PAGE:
Cloud services are all well and good, but often companies need to keep control of their data and operations in-house. Traditionally that has meant expensive servers burning lots of power and needing plentiful cooling. But those days may be changing. There are new server designs coming that make big breaks with the past, using banks of mobile chips to seriously reduce both capital costs and operating expenses.

The new machines are called microservers, and they're being developed by some of the macro names in computing. HP has a project called Redstone, while Dell is developing a product nicknamed Copper. In addition, there are some newer companies--Boston in the U.K. or Calxeda near Austin--that currently make microservers using ARM processors.

What They Can Do

Chip company AMD this year bought SeaMicro, which had technology for building servers out of large numbers of Intel's low-power Atom chips. In fact, Intel recently launched a new Atom line designed specifically for microservers. And such companies as Google, Facebook, and Amazon are all experimenting with using such low-power servers, according the Reuters article linked above:

[Facebook vice-president of hardware design and supply chain Frank] Frankovsky said "wimpy" low-power chips in some cases can do the same work as Intel's "brawny" Xeon chips while consuming half or a third as much power. "How much useful work can you get done per watt per dollar? That's the only metric that matters," Frankovsky said.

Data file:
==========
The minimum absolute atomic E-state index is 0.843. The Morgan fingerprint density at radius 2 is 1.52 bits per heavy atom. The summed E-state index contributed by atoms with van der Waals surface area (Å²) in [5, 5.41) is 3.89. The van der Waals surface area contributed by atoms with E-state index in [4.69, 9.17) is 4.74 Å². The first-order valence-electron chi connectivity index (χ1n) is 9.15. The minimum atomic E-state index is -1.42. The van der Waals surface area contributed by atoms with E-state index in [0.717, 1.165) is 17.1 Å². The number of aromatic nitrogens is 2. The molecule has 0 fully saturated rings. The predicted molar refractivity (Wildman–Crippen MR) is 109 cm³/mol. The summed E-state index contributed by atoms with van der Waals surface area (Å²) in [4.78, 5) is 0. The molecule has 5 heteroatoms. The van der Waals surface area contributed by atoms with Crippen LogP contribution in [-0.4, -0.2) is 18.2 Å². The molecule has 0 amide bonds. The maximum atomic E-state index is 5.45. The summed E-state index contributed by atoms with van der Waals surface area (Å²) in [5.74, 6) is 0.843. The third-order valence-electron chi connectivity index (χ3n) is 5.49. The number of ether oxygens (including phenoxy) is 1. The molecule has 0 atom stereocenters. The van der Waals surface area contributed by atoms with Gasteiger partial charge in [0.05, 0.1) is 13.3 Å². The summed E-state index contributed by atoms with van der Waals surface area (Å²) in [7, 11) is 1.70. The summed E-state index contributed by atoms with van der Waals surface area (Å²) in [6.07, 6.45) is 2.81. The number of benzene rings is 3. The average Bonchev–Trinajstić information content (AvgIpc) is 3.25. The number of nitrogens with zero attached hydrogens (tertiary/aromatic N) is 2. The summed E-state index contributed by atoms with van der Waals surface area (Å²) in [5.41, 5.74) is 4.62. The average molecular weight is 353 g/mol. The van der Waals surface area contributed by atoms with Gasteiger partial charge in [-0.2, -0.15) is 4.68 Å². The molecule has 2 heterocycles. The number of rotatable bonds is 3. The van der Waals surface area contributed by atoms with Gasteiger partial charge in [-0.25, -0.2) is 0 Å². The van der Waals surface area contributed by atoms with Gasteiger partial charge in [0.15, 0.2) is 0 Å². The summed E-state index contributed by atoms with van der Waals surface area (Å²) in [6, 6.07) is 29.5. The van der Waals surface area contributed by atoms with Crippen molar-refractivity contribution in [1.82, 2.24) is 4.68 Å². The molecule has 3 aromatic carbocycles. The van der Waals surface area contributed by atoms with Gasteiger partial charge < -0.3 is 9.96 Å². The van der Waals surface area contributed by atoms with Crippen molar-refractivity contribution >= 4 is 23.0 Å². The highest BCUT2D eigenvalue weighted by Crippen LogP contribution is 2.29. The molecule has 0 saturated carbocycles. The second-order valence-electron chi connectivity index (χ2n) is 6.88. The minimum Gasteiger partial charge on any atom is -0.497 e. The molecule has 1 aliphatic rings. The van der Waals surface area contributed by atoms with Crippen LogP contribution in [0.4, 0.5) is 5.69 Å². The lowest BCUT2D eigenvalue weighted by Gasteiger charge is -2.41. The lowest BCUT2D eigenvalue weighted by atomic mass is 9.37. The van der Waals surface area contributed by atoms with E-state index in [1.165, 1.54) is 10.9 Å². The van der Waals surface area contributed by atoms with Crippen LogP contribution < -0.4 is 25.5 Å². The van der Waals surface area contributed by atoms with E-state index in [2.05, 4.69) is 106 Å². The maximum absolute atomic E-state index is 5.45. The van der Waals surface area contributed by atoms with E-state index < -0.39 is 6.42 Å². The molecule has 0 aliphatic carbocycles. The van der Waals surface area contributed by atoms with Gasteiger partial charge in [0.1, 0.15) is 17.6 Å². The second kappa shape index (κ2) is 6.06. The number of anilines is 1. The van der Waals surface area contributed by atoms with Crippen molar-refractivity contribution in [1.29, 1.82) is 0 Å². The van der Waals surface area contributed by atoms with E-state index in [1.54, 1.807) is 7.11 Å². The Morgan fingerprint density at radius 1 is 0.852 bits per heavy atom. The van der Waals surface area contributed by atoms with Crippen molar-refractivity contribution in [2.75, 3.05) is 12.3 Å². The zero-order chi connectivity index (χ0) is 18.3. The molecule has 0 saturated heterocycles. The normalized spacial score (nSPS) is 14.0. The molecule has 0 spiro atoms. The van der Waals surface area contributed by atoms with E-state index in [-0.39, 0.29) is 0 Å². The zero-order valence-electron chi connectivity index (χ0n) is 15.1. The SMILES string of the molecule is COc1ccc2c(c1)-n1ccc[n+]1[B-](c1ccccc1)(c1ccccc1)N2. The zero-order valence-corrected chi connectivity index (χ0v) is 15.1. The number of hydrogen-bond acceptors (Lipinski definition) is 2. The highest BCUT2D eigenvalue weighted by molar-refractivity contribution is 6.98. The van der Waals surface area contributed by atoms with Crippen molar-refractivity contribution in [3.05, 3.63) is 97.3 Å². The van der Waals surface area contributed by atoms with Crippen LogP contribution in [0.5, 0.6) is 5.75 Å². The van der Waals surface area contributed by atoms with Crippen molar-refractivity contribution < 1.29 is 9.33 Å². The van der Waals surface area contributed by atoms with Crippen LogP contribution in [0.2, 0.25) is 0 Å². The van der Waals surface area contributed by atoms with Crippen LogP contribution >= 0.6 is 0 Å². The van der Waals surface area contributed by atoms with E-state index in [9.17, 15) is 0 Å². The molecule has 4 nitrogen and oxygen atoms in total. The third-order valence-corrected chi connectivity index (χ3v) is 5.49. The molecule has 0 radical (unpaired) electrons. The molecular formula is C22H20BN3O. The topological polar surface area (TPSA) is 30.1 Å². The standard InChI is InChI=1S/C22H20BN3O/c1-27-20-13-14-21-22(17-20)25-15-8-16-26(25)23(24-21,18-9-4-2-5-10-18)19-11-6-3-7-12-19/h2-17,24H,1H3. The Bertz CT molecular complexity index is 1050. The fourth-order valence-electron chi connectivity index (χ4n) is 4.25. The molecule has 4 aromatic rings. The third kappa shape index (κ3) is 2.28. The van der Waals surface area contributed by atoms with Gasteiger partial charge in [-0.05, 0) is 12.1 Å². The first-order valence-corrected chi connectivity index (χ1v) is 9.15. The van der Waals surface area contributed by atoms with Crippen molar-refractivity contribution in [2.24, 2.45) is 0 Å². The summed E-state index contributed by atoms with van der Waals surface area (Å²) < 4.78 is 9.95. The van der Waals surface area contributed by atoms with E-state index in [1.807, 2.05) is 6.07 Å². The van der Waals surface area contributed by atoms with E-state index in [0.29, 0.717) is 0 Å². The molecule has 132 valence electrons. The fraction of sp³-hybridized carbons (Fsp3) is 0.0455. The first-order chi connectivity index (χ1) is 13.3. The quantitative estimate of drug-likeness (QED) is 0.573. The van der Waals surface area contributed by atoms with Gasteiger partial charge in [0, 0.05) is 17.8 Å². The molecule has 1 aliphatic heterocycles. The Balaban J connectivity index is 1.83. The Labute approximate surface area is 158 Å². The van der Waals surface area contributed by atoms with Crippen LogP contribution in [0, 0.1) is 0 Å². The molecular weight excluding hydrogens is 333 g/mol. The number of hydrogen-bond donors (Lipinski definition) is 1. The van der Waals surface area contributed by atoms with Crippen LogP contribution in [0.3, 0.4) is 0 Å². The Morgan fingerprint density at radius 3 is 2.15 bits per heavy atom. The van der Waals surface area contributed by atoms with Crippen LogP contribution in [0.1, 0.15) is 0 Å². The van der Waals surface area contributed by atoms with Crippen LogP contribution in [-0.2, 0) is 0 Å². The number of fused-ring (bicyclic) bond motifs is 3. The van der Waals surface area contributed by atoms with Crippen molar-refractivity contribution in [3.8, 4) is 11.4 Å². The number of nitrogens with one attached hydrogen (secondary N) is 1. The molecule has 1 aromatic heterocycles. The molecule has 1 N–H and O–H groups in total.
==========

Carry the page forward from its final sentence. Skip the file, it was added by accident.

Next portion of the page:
According to estimates by market research firm Gartner, powering and cooling a single average x86 server tops $400 a year. Moving to microservers can cut the cost by a third to a half.

That might be a small amount if you're running one, two, or three servers. But as a company expands, the number of servers can increase greatly, particularly for technology-based businesses. Additionally, even if you were to use hosted or cloud-based services, a provider that used microservers might be able to offer significantly lower costs than one using more traditional designs.

What They're Good For

Microservers aren't necessarily suited for every possible use. But they excel at some common ones. Intel describes the uses as "[d]istributed, highly parallel workloads with relatively low compute requirements per node." You won't run virtualized CAD programs for engineering, but Web servers are a fine application for the technology.

Chances are that you won't move your current computing to a microserver tomorrow. But keeping atop technology trends is always a smart move. And this will be an important one to watch over the next few years.